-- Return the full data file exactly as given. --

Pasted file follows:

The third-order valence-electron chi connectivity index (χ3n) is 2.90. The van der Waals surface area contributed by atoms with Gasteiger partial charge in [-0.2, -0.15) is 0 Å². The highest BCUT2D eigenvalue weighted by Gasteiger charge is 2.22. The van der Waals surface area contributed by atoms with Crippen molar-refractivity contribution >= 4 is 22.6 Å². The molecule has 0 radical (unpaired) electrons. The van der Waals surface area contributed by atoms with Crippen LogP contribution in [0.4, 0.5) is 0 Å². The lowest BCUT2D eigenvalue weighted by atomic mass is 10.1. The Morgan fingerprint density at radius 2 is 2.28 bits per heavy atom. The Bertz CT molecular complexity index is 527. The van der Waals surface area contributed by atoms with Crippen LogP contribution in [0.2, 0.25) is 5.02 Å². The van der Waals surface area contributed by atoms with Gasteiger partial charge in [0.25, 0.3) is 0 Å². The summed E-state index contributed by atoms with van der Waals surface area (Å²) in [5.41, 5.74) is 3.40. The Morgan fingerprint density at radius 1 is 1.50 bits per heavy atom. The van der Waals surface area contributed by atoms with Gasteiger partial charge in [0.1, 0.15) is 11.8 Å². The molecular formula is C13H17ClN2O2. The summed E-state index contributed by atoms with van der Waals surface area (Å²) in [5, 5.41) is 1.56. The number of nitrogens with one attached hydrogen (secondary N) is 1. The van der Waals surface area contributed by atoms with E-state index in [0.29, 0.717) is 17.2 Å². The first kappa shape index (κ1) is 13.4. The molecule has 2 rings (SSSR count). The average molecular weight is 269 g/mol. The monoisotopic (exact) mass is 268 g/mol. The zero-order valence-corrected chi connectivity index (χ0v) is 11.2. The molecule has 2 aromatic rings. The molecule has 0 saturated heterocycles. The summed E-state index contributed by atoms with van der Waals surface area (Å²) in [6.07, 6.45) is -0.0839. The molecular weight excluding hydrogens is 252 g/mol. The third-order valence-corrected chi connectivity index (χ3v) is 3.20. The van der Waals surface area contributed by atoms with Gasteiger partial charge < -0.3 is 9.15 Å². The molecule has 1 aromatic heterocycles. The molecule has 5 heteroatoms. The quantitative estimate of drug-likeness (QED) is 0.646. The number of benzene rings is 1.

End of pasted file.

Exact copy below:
The third-order valence-electron chi connectivity index (χ3n) is 2.90. The van der Waals surface area contributed by atoms with Gasteiger partial charge in [-0.2, -0.15) is 0 Å². The highest BCUT2D eigenvalue weighted by Gasteiger charge is 2.22. The van der Waals surface area contributed by atoms with Crippen molar-refractivity contribution >= 4 is 22.6 Å². The molecule has 0 radical (unpaired) electrons. The van der Waals surface area contributed by atoms with Crippen LogP contribution in [0.4, 0.5) is 0 Å². The lowest BCUT2D eigenvalue weighted by atomic mass is 10.1. The Morgan fingerprint density at radius 2 is 2.28 bits per heavy atom. The Bertz CT molecular complexity index is 527. The van der Waals surface area contributed by atoms with Crippen LogP contribution in [0.2, 0.25) is 5.02 Å². The van der Waals surface area contributed by atoms with Gasteiger partial charge in [0.25, 0.3) is 0 Å². The summed E-state index contributed by atoms with van der Waals surface area (Å²) in [5.41, 5.74) is 3.40. The Morgan fingerprint density at radius 1 is 1.50 bits per heavy atom. The van der Waals surface area contributed by atoms with Gasteiger partial charge in [0.1, 0.15) is 11.8 Å². The molecular formula is C13H17ClN2O2. The summed E-state index contributed by atoms with van der Waals surface area (Å²) in [5, 5.41) is 1.56. The number of nitrogens with one attached hydrogen (secondary N) is 1. The van der Waals surface area contributed by atoms with E-state index in [0.29, 0.717) is 17.2 Å². The first kappa shape index (κ1) is 13.4. The molecule has 2 rings (SSSR count). The average molecular weight is 269 g/mol. The monoisotopic (exact) mass is 268 g/mol. The zero-order valence-corrected chi connectivity index (χ0v) is 11.2. The molecule has 2 aromatic rings. The molecule has 0 saturated heterocycles. The summed E-state index contributed by atoms with van der Waals surface area (Å²) in [6.07, 6.45) is -0.0839. The molecular weight excluding hydrogens is 252 g/mol. The third-order valence-corrected chi connectivity index (χ3v) is 3.20. The van der Waals surface area contributed by atoms with Gasteiger partial charge < -0.3 is 9.15 Å². The molecule has 1 aromatic heterocycles. The molecule has 5 heteroatoms. The quantitative estimate of drug-likeness (QED) is 0.646. The number of benzene rings is 1.